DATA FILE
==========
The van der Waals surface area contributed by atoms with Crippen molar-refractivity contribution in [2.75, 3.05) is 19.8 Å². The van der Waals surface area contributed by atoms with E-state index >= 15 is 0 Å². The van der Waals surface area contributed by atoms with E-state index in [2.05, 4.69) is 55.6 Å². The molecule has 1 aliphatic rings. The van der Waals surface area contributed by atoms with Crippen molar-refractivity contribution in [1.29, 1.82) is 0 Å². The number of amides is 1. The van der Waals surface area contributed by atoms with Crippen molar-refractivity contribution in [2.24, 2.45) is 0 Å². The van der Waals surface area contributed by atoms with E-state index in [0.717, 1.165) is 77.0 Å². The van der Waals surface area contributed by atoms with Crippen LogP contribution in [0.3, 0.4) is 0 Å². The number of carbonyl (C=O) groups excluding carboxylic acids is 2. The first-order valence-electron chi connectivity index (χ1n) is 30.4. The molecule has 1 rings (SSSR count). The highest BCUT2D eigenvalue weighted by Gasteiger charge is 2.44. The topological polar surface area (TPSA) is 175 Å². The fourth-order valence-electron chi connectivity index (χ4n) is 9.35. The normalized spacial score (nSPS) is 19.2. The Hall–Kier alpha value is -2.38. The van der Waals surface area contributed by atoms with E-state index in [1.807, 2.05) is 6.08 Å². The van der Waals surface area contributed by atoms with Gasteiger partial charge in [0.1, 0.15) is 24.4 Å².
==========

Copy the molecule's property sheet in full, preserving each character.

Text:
The van der Waals surface area contributed by atoms with Crippen molar-refractivity contribution in [2.75, 3.05) is 19.8 Å². The van der Waals surface area contributed by atoms with E-state index >= 15 is 0 Å². The van der Waals surface area contributed by atoms with E-state index in [2.05, 4.69) is 55.6 Å². The molecule has 1 aliphatic rings. The van der Waals surface area contributed by atoms with Crippen molar-refractivity contribution in [1.29, 1.82) is 0 Å². The number of amides is 1. The van der Waals surface area contributed by atoms with Crippen molar-refractivity contribution in [2.24, 2.45) is 0 Å². The van der Waals surface area contributed by atoms with E-state index in [0.717, 1.165) is 77.0 Å². The van der Waals surface area contributed by atoms with Crippen LogP contribution in [0.3, 0.4) is 0 Å². The number of carbonyl (C=O) groups excluding carboxylic acids is 2. The first-order valence-electron chi connectivity index (χ1n) is 30.4. The molecule has 1 rings (SSSR count). The highest BCUT2D eigenvalue weighted by Gasteiger charge is 2.44. The topological polar surface area (TPSA) is 175 Å². The fourth-order valence-electron chi connectivity index (χ4n) is 9.35. The normalized spacial score (nSPS) is 19.2. The Hall–Kier alpha value is -2.38. The van der Waals surface area contributed by atoms with E-state index in [1.807, 2.05) is 6.08 Å². The van der Waals surface area contributed by atoms with Gasteiger partial charge in [0.1, 0.15) is 24.4 Å².